Establish a clear call to action
Assuming you can attract a lot of people to your booth to make inquiries, you still must be able to track your success. That is possible only if you have a clear call to action and a metric to help you determine what you achieved with your efforts. Tactics for lead generation can be easily tracked using:
- A landing page on your website that you can also promote your booth. Encourage people to visit and download information.
- A contest for those attending the trade shows that they can enter to win.
- Using a hashtag on social media before and during the event and encouraging people to use it in their posts.
Put the right people in the booth
Staffing your booth is another critical part of your preparation. Assuming that you are attending the trade show to develop leads, you need people whose skills complement each other to attract future customers, qualify them, and close them. They also need to manage your booth traffic. So, a combination of marketing, customer success, and salespeople might work well in such instances.
Design your booth, messaging and giveaways to make an impact
If you have been to a trade show you know that standing out in a sea of booths with crowded aisles requires you to capture your future customers’ attention in a few seconds. This is where the design of the trade booth comes in. Your future customers who are walking by should be able to recognize who you are and what you do instantly. Once they walk up to the booth, it’s the job of the booth’s staff to take it from there.
So, assembling a team with great communication and sales skills is another key part of the process, as is producing relevant collateral like:
- Business cards
- Display boards
Creating a powerful visual impact with simple and clear messaging is very important to lure people in. But you also need to ensure your brand is prominent and consistent with your other marketing materials.
This can’t be overstated:
When it comes to swag, be sure to select giveaway items that stand out. Sure, ink pens are a staple but choose other items that attendees will want to keep for themselves, not just collect to give to their kids when they get home. Remember, even your giveaways reflect your brand, so choose items that are unique and desirable.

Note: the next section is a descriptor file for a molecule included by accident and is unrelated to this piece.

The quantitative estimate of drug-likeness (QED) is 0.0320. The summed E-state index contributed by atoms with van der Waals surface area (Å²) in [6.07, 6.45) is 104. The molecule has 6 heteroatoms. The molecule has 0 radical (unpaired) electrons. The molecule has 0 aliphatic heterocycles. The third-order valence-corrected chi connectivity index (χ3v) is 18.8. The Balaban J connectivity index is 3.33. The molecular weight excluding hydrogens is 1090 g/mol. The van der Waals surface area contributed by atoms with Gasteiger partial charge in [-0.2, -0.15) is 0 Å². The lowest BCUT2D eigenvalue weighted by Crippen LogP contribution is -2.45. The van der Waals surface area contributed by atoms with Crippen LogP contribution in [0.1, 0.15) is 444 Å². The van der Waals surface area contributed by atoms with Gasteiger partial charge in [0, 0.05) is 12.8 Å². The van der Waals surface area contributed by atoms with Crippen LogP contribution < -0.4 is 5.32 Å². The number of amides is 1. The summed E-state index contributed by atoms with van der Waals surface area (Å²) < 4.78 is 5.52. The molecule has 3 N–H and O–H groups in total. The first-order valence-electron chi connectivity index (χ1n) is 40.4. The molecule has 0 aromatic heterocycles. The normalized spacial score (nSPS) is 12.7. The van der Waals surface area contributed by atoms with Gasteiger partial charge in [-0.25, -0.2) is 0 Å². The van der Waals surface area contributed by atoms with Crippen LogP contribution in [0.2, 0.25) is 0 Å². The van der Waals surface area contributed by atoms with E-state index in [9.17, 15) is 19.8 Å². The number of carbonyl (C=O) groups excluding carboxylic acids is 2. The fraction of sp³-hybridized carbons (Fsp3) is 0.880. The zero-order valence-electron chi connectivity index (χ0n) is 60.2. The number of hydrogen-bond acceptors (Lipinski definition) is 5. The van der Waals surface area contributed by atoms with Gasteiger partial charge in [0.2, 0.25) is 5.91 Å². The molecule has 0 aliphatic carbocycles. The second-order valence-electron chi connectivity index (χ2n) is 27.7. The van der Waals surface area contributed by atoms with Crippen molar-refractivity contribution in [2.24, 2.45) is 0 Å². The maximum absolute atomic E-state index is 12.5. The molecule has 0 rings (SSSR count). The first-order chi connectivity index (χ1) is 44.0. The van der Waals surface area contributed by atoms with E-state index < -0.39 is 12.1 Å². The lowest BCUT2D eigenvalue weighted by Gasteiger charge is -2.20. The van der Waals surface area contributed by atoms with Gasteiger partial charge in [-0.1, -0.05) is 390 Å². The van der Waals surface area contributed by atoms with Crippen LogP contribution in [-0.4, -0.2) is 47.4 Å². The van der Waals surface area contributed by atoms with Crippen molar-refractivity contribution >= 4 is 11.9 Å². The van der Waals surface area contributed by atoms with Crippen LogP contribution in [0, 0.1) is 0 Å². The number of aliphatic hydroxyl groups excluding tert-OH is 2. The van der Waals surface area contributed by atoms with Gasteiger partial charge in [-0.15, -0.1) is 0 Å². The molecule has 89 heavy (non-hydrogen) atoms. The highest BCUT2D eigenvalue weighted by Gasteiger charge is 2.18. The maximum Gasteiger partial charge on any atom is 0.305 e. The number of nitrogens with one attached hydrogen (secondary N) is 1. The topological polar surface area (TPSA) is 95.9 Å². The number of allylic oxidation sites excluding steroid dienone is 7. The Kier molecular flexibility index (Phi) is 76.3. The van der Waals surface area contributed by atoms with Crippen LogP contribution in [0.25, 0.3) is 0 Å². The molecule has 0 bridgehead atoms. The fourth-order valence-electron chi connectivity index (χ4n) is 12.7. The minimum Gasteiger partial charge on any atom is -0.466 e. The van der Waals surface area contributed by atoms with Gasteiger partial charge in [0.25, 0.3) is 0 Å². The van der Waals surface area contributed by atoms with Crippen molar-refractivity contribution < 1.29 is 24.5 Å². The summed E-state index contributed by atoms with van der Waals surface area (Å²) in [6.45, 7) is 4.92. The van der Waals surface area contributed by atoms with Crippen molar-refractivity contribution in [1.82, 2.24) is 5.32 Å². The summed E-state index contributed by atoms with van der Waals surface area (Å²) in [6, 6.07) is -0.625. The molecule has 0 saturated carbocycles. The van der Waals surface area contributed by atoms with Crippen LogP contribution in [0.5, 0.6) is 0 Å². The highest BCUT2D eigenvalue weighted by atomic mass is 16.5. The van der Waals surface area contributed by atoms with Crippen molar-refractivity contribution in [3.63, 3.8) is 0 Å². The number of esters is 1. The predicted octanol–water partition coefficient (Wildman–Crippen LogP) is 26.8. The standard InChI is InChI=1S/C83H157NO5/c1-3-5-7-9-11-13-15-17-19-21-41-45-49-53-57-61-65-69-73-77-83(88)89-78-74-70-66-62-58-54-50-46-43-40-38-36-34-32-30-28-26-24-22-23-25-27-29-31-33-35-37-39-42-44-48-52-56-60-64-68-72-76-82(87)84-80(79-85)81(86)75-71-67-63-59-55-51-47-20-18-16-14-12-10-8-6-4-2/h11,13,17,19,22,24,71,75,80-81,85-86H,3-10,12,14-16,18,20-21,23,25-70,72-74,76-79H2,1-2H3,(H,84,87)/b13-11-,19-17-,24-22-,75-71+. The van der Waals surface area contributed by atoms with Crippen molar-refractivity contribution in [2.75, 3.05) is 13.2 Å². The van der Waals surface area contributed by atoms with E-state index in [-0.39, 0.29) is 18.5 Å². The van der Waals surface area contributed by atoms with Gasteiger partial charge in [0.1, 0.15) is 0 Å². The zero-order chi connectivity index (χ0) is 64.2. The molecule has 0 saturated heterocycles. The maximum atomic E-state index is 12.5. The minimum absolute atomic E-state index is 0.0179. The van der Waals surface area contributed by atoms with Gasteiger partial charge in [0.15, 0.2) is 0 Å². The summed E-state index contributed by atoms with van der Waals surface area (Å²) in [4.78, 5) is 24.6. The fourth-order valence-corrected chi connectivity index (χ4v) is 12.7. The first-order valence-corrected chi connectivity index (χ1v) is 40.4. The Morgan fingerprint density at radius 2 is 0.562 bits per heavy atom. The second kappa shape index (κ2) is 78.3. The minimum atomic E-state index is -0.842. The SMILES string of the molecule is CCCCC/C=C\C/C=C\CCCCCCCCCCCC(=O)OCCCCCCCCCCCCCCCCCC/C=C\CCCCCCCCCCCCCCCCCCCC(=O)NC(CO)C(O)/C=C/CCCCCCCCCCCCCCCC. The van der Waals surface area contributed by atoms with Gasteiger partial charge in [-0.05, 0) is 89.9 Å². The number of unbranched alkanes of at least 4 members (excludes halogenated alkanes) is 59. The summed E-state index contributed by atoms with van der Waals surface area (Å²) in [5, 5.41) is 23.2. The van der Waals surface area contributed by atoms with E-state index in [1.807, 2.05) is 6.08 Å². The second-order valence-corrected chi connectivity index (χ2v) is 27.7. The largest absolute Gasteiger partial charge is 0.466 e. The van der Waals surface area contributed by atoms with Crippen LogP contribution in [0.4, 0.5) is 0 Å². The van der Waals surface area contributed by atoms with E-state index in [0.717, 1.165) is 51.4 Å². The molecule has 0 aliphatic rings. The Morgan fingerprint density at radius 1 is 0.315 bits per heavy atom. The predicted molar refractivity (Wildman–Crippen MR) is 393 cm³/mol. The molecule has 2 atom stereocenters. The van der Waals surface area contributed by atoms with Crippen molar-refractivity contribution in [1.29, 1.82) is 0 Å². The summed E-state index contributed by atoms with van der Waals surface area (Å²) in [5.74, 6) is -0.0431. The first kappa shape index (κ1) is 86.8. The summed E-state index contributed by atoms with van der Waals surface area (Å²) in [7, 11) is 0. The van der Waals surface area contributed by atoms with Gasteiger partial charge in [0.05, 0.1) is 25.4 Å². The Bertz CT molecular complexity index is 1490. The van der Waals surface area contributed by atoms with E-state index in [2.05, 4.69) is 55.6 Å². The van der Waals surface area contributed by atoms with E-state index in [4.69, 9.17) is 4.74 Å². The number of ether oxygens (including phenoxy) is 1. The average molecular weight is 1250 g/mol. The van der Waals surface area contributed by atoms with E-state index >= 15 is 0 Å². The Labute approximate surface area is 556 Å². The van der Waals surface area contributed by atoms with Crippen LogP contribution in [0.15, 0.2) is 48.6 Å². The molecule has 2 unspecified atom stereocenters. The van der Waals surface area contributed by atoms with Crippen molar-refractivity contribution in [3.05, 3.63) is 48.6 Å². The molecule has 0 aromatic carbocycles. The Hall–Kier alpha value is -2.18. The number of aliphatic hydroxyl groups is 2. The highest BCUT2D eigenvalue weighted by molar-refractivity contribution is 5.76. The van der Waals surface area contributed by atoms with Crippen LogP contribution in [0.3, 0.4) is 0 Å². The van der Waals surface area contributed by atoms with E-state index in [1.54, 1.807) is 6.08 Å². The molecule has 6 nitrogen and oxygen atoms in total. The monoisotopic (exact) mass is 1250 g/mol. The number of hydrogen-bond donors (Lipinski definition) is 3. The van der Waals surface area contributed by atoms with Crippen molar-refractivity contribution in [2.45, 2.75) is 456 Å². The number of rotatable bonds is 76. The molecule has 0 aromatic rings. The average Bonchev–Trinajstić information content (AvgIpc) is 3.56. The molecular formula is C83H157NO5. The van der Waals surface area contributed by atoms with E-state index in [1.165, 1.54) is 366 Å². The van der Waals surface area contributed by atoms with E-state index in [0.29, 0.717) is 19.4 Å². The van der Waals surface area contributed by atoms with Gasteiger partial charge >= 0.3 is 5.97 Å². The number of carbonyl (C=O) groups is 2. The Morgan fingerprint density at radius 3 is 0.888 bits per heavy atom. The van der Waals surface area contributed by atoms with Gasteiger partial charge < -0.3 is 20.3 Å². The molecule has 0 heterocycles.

Be a speaker, not just an exhibitor
Being a speaker provides more bang for the dollar, says Barry. He always looks for opportunities to speak because, almost by definition, you’re increasing your exposure dramatically.
He says there are different conditions and costs associated with speaking at events, but there is no question in his mind that it is worth it if you have the budget.
Develop an engagement plan
Your booth should be staffed with enthusiastic employees who connect with trade show attendees and are implementing the strategy you developed long before they arrived. Working on laptops or tablets, scanning emails on smartphones, and sitting in chairs is sure to send negative signals to passers-by. Your staff is there to work the booth, so that should be their sole focus.
Besides having engaging conversations, consider something else to attract and engage an audience. Motion graphics, videos, and demonstrations can be powerful vehicles for drawing interest and succinctly (and entertainingly) conveying more about your services and/or products.
Contests, promotions, giveaways and other creative methods also can be used to help you create hype and achieve your trade show goals. But think beyond swag and Apple Watch giveaways. Consider packaging your own products or services as a giveaway that you promote, and your attendees want. Be sure you have a plan of action for generating conversations, identifying legitimate prospects and capturing their contact information through a scanner or landing page. This will be helpful in using your lead management process after the event.
Create a post-event follow-up strategy
Just because the trade show is over, it doesn’t mean that your work is done. This is where many trade show efforts miss the mark. Follow up with the attendees that visited your booth and gave you their contact information. However, don’t mistake every contact as a warm lead and try to sell to them right away.
The sooner you can follow up with leads after a show, the better.
Being able to follow up almost immediately after your first encounter is critical in being able to stay top of mind with a future customer or partner. Why? Because they’ll still remember you and they are likely to respond favorably to your follow-up messages and/or offers.
You could do this by uploading lead lists to your automated email marketing service provider at the end of each day and sending a follow-up email to thank visitors for stopping by. If you cannot follow up the same day, be sure to follow up within five days.
You could send your potential leads an email to thank them for stopping by, offer them a free download of your presentation and try to gauge their interest. The number of unsubscribes you get from your initial email will quickly tell you who was interested in your company and who just wanted that prize/gift you gave away.
For the contacts that remain, set up a lead nurturing campaign. This will help you see which prospects are worth pursuing and save your sales team a lot of time and energy. Keep the buzz going by generating post-trade-show content on your blog and social media channels. And most of all, measure the results of your efforts against the goals you set for the show, and do this for several months after the show.